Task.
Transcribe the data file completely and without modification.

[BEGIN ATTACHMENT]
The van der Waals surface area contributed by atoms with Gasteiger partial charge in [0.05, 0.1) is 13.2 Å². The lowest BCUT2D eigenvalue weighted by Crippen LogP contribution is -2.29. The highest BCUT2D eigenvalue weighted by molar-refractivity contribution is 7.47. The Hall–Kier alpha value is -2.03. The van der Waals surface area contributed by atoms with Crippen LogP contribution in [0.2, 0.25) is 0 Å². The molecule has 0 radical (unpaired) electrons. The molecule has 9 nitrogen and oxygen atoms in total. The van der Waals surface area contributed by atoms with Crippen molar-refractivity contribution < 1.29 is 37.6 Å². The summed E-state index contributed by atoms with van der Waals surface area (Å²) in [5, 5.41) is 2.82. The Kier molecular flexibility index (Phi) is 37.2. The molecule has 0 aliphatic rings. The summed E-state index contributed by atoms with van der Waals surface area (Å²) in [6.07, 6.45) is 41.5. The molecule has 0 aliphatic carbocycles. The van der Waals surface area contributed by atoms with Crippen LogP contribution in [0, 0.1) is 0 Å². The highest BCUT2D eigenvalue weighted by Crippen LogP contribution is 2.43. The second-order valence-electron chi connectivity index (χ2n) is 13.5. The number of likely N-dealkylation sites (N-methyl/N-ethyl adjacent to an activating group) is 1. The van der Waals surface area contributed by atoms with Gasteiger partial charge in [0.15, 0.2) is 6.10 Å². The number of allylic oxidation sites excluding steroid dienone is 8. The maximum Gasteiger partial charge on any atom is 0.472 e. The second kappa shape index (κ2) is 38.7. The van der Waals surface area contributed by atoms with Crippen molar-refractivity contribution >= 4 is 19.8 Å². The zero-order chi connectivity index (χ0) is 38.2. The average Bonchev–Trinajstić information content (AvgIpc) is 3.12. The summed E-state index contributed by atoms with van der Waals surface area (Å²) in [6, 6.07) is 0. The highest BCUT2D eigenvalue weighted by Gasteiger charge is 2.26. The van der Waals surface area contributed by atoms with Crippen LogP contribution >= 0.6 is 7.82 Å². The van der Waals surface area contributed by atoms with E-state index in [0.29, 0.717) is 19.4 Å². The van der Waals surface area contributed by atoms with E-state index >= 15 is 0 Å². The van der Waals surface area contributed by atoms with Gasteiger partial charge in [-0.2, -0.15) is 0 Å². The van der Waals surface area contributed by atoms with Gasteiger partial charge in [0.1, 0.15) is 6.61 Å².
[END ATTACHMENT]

The van der Waals surface area contributed by atoms with Gasteiger partial charge in [0.05, 0.1) is 13.2 Å². The lowest BCUT2D eigenvalue weighted by Crippen LogP contribution is -2.29. The highest BCUT2D eigenvalue weighted by molar-refractivity contribution is 7.47. The Hall–Kier alpha value is -2.03. The van der Waals surface area contributed by atoms with Crippen LogP contribution in [0.2, 0.25) is 0 Å². The molecule has 0 radical (unpaired) electrons. The molecule has 9 nitrogen and oxygen atoms in total. The van der Waals surface area contributed by atoms with Crippen molar-refractivity contribution < 1.29 is 37.6 Å². The summed E-state index contributed by atoms with van der Waals surface area (Å²) in [5, 5.41) is 2.82. The Kier molecular flexibility index (Phi) is 37.2. The molecule has 0 aliphatic rings. The summed E-state index contributed by atoms with van der Waals surface area (Å²) in [6.07, 6.45) is 41.5. The molecule has 0 aliphatic carbocycles. The van der Waals surface area contributed by atoms with Crippen LogP contribution in [0, 0.1) is 0 Å². The highest BCUT2D eigenvalue weighted by Crippen LogP contribution is 2.43. The second-order valence-electron chi connectivity index (χ2n) is 13.5. The number of likely N-dealkylation sites (N-methyl/N-ethyl adjacent to an activating group) is 1. The van der Waals surface area contributed by atoms with Gasteiger partial charge in [0.15, 0.2) is 6.10 Å². The number of allylic oxidation sites excluding steroid dienone is 8. The maximum Gasteiger partial charge on any atom is 0.472 e. The second kappa shape index (κ2) is 38.7. The van der Waals surface area contributed by atoms with Crippen molar-refractivity contribution >= 4 is 19.8 Å². The zero-order chi connectivity index (χ0) is 38.2. The average Bonchev–Trinajstić information content (AvgIpc) is 3.12. The summed E-state index contributed by atoms with van der Waals surface area (Å²) in [6, 6.07) is 0. The highest BCUT2D eigenvalue weighted by Gasteiger charge is 2.26. The van der Waals surface area contributed by atoms with Crippen LogP contribution >= 0.6 is 7.82 Å². The van der Waals surface area contributed by atoms with E-state index in [0.29, 0.717) is 19.4 Å². The van der Waals surface area contributed by atoms with E-state index >= 15 is 0 Å². The van der Waals surface area contributed by atoms with Gasteiger partial charge in [-0.2, -0.15) is 0 Å². The van der Waals surface area contributed by atoms with Gasteiger partial charge in [0.1, 0.15) is 6.61 Å².